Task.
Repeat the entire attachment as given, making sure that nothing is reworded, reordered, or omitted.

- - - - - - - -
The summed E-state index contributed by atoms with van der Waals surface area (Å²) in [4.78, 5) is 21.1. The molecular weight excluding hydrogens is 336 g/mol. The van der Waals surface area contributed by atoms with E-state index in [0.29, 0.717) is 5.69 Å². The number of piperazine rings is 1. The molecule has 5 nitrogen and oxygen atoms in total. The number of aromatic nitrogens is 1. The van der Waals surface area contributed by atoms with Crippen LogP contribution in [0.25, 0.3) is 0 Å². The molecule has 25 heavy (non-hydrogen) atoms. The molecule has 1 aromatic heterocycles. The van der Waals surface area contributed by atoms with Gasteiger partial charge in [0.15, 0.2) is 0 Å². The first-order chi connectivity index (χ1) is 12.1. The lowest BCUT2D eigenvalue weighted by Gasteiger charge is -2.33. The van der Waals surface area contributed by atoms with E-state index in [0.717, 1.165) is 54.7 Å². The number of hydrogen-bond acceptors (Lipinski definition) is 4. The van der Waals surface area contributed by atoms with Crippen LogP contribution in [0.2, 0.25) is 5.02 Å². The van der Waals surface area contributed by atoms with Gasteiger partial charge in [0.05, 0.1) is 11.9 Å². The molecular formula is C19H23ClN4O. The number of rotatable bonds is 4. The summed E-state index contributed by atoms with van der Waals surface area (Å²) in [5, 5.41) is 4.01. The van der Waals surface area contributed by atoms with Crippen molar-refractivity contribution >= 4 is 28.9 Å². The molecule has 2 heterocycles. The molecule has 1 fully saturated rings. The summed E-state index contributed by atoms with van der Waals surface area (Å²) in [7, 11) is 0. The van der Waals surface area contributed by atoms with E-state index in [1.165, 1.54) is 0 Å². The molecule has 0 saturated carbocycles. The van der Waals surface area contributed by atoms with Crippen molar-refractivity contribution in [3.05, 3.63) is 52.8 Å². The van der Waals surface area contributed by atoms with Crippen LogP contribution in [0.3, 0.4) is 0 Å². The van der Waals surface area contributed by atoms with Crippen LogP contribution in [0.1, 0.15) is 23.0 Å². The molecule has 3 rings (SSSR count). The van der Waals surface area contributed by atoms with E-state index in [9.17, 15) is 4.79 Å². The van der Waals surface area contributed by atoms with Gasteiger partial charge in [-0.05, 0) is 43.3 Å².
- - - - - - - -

The summed E-state index contributed by atoms with van der Waals surface area (Å²) in [4.78, 5) is 21.1. The molecular weight excluding hydrogens is 336 g/mol. The van der Waals surface area contributed by atoms with E-state index in [0.29, 0.717) is 5.69 Å². The number of piperazine rings is 1. The molecule has 5 nitrogen and oxygen atoms in total. The number of aromatic nitrogens is 1. The van der Waals surface area contributed by atoms with Crippen LogP contribution in [0.25, 0.3) is 0 Å². The molecule has 25 heavy (non-hydrogen) atoms. The molecule has 1 aromatic heterocycles. The van der Waals surface area contributed by atoms with Gasteiger partial charge in [0.15, 0.2) is 0 Å². The first-order chi connectivity index (χ1) is 12.1. The lowest BCUT2D eigenvalue weighted by Gasteiger charge is -2.33. The van der Waals surface area contributed by atoms with E-state index in [0.717, 1.165) is 54.7 Å². The number of hydrogen-bond acceptors (Lipinski definition) is 4. The van der Waals surface area contributed by atoms with Crippen LogP contribution in [0.2, 0.25) is 5.02 Å². The van der Waals surface area contributed by atoms with Gasteiger partial charge in [0.05, 0.1) is 11.9 Å². The molecular formula is C19H23ClN4O. The number of rotatable bonds is 4. The summed E-state index contributed by atoms with van der Waals surface area (Å²) in [5, 5.41) is 4.01. The van der Waals surface area contributed by atoms with Crippen molar-refractivity contribution >= 4 is 28.9 Å². The molecule has 2 heterocycles. The molecule has 1 fully saturated rings. The summed E-state index contributed by atoms with van der Waals surface area (Å²) in [7, 11) is 0. The van der Waals surface area contributed by atoms with E-state index in [1.165, 1.54) is 0 Å². The molecule has 0 saturated carbocycles. The van der Waals surface area contributed by atoms with Crippen molar-refractivity contribution in [3.05, 3.63) is 52.8 Å². The van der Waals surface area contributed by atoms with Crippen LogP contribution in [0.3, 0.4) is 0 Å². The van der Waals surface area contributed by atoms with Crippen LogP contribution in [0.1, 0.15) is 23.0 Å². The molecule has 3 rings (SSSR count). The van der Waals surface area contributed by atoms with E-state index in [9.17, 15) is 4.79 Å². The van der Waals surface area contributed by atoms with Gasteiger partial charge in [-0.05, 0) is 43.3 Å².